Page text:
As the year winds down, politicians globally are facing some difficult choices. Those US politicians currently face are well known: Whether to extend the current tax rates or not and for whom; which spending programs to pare back and which to continue fully funding; whether to increase the debt ceiling yet again; and so on. In Europe, officials face still-lingering questions of how best to organize and run the monetary union and how to help those countries still struggling to regain their footing. And, apparently, whether or not to continue subsidies aimed at alternative energy sources—namely, wind power.
Interestingly, the Europeans’ answer to this question has implications beyond their own borders, particularly in an era of a relative boom in US natural gas production. Think about this combination of events or developments:
An interesting confluence of events that creates some confusion as to the best way forward. Some advocate finding a way to effectively force alternative energy to make economic sense—most often through something like a carbon tax. On its face, not so terrible an idea and one potentially rooted in some economics to the extent that overall, if you tax something, you generally get less of it. So if you want lower carbon emissions, tax carbon use! Trouble is, though, taxing carbon emissions doesn’t guarantee alternative energy sources become more economically efficient. Meaning it doesn’t necessarily spur producers to switch from carbon to wind or solar—it just increases their operating costs. And in many cases, producers with sufficient pricing power (meaning their customers need the final product enough that they’ll pay a higher price) will pass those increased input costs right along to consumers. So at the end of the day, solar or wind are still expensive, conventional energy sources are more expensive than they otherwise would’ve been and consumers pay higher prices for goods, making them economically worse off over time. All told, it’s a net economic loss for society as a whole.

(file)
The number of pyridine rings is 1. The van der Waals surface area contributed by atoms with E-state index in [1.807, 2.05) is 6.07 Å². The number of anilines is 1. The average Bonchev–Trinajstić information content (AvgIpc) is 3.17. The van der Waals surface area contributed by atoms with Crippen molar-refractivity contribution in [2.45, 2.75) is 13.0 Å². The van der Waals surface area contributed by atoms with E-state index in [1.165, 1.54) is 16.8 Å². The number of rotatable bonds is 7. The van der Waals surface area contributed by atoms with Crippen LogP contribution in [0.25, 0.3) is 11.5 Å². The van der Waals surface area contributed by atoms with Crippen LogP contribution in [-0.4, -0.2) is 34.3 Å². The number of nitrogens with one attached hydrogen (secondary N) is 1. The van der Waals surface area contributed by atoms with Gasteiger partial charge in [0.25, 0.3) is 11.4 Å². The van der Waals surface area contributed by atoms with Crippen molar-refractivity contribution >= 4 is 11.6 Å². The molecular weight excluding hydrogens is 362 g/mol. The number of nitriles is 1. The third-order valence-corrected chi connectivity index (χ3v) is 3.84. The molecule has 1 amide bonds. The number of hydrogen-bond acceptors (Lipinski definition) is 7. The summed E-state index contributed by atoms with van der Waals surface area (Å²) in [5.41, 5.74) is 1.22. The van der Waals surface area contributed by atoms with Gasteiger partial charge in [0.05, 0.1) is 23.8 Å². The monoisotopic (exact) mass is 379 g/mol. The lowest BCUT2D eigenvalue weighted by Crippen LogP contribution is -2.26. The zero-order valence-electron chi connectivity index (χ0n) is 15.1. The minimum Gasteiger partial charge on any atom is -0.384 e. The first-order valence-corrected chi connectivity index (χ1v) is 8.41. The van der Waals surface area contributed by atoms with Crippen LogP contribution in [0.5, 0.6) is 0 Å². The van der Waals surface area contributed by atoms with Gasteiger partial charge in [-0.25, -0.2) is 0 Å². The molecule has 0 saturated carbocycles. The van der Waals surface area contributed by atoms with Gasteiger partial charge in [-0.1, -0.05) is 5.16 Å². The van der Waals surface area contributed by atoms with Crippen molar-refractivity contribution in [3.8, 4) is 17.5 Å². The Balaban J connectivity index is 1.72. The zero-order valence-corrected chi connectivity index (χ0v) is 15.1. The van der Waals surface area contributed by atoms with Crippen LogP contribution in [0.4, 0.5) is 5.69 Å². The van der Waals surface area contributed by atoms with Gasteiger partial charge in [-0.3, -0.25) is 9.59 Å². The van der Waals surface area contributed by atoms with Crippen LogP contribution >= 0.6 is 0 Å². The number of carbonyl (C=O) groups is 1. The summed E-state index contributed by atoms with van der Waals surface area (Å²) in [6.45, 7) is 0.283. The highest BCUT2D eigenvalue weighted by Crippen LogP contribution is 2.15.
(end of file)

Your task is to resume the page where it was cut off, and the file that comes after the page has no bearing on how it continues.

Another common response (predominantly from US politicians) is to attempt to restrict US natural gas exports—the thinking being US consumers and producers are the primary beneficiaries of currently low prices, so why “share” those with the rest of the world? The problem with that argument, though, as we argued more fully, is it actually has the opposite of the intended impact, actually potentially goosing domestic prices higher over time, not lower.
Taken all together, an interesting set of circumstances, and one worthy of watching over the coming months and years. Given the relative interconnectedness of the various issues, one has to hope politicians recognize the potential for unintended consequences if they enact onerous measures that amount to an over-reaction. On the other hand, maybe they realize the potential benefit to be had if they, to the extent possible, effectively cooperate across borders. That’s far easier said than done, though, in a world where what matters most to politicians at the end of the day is whether their constituents in their district will vote them back in next term—and that applies to US politicians, European politicians, and so on.
So how would we have these circumstances ironed out if we had our druthers? Well, we’d let the markets make as many of these decisions as is feasible. Said another way, we’d let consumers and producers come to a mutual agreement about the best way to approach energy policy over the coming decades. Surely an impossible task, you might think, given the billions of actors that implies involving in the decision-making process. But it’s not—fortunately, we have the technology already created to allow that communication to happen rather seamlessly and (over a long enough period of time) efficiently: prices.
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*The content contained in this article represents only the opinions and viewpoints of the Fisher Investments editorial staff.